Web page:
topic posted Mon, April 26, 2004 - 4:41 PM by  Unsubscribed
any opinions?
posted by:
  • Re: AMS vs. AMI

    Sun, August 21, 2005 - 4:32 PM
    It seems to me that AMI is the Orthodox wing. AMS is looser. This is my experience of course, I am AMS certified in EL. 1 + 2. It seems that AMI is the more "professional" side of things (read:snooty). Hope I'm not stepping on toes. I've worked with both AMI and AMS teachers.
    • Unsu...

      Re: AMS vs. AMI

      Thu, August 25, 2005 - 9:49 AM
      It's interesting. I am in the process of helping an AMI school transition to AMS, while moving my child from said AMI school to a different school (which happens to be AMS).

      I was brainwashed from an AMI perspective to think that anything AMS was "less-than" or "Montessori-light". I'd also seen people shrink from AMI because it was too rigid.

      That said, I have seen fabulously accomodating/flexible AMI teachers and I have seen rigid AMS teachers.

      I'm beginning to see the benefits in each style without feeling the need to pick one over the other. And, ultimately, I think we'd be better off without labels.

      (... my 2 cents)
      • Re: AMS vs. AMI

        Thu, August 25, 2005 - 12:28 PM
        Amen to that. I think it all comes down to the inner work that the teacher has done and is doing. MOntessori, at its core, has nothing to do with materials or accrediting agencies but with the inner strength of the teacher to get the hell out of the way. I've met some great parents and some teachers who were "Montessori" to the bone, but had never read a book on it or taken a course. That's what is so great about MOntessori's discovery, it was like discovering the "New World," it was there all along.
        • Unsu...

          Re: AMS vs. AMI

          Fri, February 17, 2006 - 8:25 AM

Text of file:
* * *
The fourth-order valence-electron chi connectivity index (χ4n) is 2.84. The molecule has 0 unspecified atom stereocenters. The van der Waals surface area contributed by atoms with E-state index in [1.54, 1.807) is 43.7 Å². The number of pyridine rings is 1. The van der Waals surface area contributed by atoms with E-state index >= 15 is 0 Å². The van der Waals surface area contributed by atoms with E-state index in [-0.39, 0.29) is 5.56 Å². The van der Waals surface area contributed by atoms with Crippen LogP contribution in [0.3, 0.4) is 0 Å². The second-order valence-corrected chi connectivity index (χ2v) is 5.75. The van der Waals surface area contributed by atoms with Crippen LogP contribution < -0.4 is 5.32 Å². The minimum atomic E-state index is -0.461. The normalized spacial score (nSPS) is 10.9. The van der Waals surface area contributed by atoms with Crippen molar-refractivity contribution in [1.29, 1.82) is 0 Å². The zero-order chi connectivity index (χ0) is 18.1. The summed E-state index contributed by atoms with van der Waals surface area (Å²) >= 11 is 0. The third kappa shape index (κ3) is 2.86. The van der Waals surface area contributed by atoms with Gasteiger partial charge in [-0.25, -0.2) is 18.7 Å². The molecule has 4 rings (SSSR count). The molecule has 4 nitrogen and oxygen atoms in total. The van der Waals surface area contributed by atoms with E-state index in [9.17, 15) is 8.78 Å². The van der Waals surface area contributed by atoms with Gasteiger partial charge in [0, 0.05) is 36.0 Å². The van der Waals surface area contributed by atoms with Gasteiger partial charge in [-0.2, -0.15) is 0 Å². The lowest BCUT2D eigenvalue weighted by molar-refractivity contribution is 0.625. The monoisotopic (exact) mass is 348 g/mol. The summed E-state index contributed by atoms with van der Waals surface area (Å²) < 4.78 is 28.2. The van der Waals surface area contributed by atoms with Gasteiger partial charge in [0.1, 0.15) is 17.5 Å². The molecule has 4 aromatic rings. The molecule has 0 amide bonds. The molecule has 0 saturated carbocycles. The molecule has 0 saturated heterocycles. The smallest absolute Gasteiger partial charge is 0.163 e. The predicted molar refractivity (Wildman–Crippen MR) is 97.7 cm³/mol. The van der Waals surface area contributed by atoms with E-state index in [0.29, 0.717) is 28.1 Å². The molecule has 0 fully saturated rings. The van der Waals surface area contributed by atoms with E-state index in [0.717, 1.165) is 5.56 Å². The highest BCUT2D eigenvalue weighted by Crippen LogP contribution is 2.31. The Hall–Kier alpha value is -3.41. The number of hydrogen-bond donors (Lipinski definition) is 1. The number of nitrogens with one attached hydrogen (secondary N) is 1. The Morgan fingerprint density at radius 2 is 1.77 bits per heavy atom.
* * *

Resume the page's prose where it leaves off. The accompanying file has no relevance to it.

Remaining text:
I agree Josh. I am AMS accredited and work at an AMS school, however I'd like to also become AMI accreddited at some point in order to merge the 2 philosophies. As I'm sure you all know, AMI was started by Maria and Mario and is prevalent in Europe and Asia. AMS was started by Nancy Rambush in the US during a time when most people did not send their children to preschool. In order to accomidate the social environment of the US, she shortened the work period and made some other minor changes. I think that a lot of the debate over AMI, AMS, MEPI, or whatever else is just a bunch of Montessori divas arguing over semantics. When it comes down to it, it is about "Honoring the Light of the Child" (Sonny McFarland) and (as Josh put it) "getting the hell out of the way".
    • Re: AMS vs. AMI

      Sat, March 25, 2006 - 7:44 PM
      Yes, I am AMS trained, and it seems to me that AMI do things the " correct way" or so they think. Personaly, I think people should just read Maria's books, and do what works for the child.
      What ever is going to let that child understand a concept in the moment.
      Some times it is good to follow protocall, and some times it is better to just do what will work.
  • rj
    offline 3

    Re: AMS vs. AMI

    Sun, April 2, 2006 - 7:37 PM